The Blue Ridge Parkway is only 22 miles from our vacation cabin rentals in Lake Lure. A drive down the Parkway is slow paced and relaxing. Almost any overlook or trail will reveal much of the natural and cultural history here. Explore the many communities along the route that make our region so special. The Blue Ridge Parkway is designed as a "drive awhile and stop awhile" experience. Please don't be in a hurry!
From Asheville, you can drive north on the Parkway toward Mt. Mitchell or south toward Mt. Pisgah, Looking Glass Rock (photo above) and the Smoky Mountains. From your cabin in Lake Lure, you can take a leisurely ride either direction on the Parkway and take "regular" roads for a quicker return to your cabin.
The Blue Ridge Parkway is a National Parkway and All-American Road in the United States noted for its scenic beauty. The Parkway winds for 469.1 miles (755 km) from the southern terminus of Shenandoah National Park's Skyline Drive in Virginia to U.S. 441 at Oconaluftee in the Great Smoky Mountains National Park near Cherokee, NC. It runs through the famous Blue Ridge Mountains, a major mountain chain that is part of the Appalachian Mountains. There is no fee for using the Blue Ridge Parkway.
Overlooks, picnic areas, campgrounds, visitor centers, hiking trails, and other areas of interest are available along the road. The best way to experience this place is to take advantage of these opportunities. Short trails offer the chance to get away from the road and see the Blue Ridge up close and personal, even if just for a few minutes. Longer trails are also available for the more adventurous. Bicycling, photography, birdwatching, and practically any other responsible outdoor activity is available for the Parkway visitor!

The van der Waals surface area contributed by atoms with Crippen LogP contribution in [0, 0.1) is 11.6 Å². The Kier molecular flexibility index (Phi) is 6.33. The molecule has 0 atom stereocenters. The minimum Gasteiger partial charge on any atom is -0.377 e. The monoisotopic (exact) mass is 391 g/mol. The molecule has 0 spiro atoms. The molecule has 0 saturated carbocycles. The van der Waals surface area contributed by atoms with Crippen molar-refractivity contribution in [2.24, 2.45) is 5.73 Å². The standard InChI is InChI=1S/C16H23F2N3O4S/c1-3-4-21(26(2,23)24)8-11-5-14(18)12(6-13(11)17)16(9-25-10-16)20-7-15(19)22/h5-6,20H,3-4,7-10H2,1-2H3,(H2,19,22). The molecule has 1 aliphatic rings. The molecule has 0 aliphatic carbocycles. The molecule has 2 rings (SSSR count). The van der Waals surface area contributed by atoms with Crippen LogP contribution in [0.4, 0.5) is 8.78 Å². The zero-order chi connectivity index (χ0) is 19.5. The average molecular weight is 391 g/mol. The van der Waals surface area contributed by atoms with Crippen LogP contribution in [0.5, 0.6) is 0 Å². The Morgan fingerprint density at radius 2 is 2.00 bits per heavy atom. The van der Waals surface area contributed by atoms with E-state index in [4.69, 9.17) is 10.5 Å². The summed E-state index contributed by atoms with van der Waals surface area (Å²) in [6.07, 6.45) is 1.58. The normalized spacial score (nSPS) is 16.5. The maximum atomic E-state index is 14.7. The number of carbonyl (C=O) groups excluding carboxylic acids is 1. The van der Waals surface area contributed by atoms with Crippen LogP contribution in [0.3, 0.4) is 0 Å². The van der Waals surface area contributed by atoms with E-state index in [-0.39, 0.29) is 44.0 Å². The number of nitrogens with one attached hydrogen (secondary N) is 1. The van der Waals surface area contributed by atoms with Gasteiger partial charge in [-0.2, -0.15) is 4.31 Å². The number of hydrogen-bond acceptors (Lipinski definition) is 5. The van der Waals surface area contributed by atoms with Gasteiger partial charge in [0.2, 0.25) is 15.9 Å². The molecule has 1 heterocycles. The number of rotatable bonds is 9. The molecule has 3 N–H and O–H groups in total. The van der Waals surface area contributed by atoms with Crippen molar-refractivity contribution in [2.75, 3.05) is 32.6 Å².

Hundreds of overlooks allow opportunities to catch a glimpse of sunrises or sunsets, have a picnic, or just enjoy the view across the mountains and valleys of the region.
While many people think of the Blue Ridge Parkway just as a motor road, it is also a place of varied and significant natural resources. Along this route an unsurpassed diversity of climate zones, vegetation zones, physiographic zones, and geological features are traversed. The more than 81,000 acres of Parkway lands pass through a highland area of five degrees longitude and approximately 3 degrees latitude, making it the third largest unit of the National Park Service in terms of area covered. Park resources include 400 streams (150 headwaters), 47 Natural Heritage Areas (areas set aside as national, regional or state examples of exemplary natural communities), a variety of slopes and exposures, and possibly 100 different soil types. With an elevation range of 5,700 feet the Parkway provides a home for both southern species at the lower elevations and northern species on the mountaintops.
Taking advantage of this diversity are 14 major vegetation types, about 1,250 vascular plant species (50 threatened or endangered), and almost 100 species of non-native plants. Nearly 100 species of trees grow along the Parkway, about as many as are found in all of Europe. Added to that are estimates of almost 400 species of mosses and nearly 2000 species of fungi.
Not to be outdone by the plants, many species of animals make their homes along the Parkway. Fifty-four different mammals, more than 50 salamanders and 40 reptiles can be found on Parkway lands. One hundred fifty-nine species of birds are known to nest here with dozens of others passing through during fall and spring migrations.
Weather conditions high on the mountains can vary tremdously from the weather in the surrounding valleys or piedmont region. Carrying a jacket or some rain gear is always a good idea. Check forecasts before your trip to the mountains and always have a few emergency supplies in the trunk of your car.